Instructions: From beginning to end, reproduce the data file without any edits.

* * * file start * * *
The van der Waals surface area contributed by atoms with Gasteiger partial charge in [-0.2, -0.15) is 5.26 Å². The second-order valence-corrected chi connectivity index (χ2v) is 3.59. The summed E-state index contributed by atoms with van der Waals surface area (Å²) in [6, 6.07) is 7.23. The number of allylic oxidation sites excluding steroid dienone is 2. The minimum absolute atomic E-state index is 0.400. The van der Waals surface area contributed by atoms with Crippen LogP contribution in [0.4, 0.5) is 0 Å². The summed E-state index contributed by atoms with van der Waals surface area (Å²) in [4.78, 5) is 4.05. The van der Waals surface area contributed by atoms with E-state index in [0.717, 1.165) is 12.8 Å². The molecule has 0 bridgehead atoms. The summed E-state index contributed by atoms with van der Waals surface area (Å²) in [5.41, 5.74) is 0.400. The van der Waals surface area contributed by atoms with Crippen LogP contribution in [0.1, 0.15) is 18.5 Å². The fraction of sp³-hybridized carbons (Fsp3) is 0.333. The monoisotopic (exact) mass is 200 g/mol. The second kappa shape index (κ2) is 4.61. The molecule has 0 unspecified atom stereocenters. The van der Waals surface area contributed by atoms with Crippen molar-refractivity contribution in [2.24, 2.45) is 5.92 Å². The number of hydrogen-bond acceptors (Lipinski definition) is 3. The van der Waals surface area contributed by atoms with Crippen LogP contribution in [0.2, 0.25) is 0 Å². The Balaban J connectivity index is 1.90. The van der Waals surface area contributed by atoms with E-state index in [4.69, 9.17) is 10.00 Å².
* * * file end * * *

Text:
The van der Waals surface area contributed by atoms with Gasteiger partial charge in [-0.2, -0.15) is 5.26 Å². The second-order valence-corrected chi connectivity index (χ2v) is 3.59. The summed E-state index contributed by atoms with van der Waals surface area (Å²) in [6, 6.07) is 7.23. The number of allylic oxidation sites excluding steroid dienone is 2. The minimum absolute atomic E-state index is 0.400. The van der Waals surface area contributed by atoms with Crippen LogP contribution in [0.4, 0.5) is 0 Å². The summed E-state index contributed by atoms with van der Waals surface area (Å²) in [4.78, 5) is 4.05. The van der Waals surface area contributed by atoms with E-state index in [0.717, 1.165) is 12.8 Å². The molecule has 0 bridgehead atoms. The summed E-state index contributed by atoms with van der Waals surface area (Å²) in [5.41, 5.74) is 0.400. The van der Waals surface area contributed by atoms with Crippen LogP contribution in [0.1, 0.15) is 18.5 Å². The fraction of sp³-hybridized carbons (Fsp3) is 0.333. The monoisotopic (exact) mass is 200 g/mol. The second kappa shape index (κ2) is 4.61. The molecule has 0 unspecified atom stereocenters. The van der Waals surface area contributed by atoms with Crippen molar-refractivity contribution in [2.24, 2.45) is 5.92 Å². The number of hydrogen-bond acceptors (Lipinski definition) is 3. The van der Waals surface area contributed by atoms with Crippen LogP contribution in [0.2, 0.25) is 0 Å². The Balaban J connectivity index is 1.90. The van der Waals surface area contributed by atoms with E-state index in [4.69, 9.17) is 10.00 Å².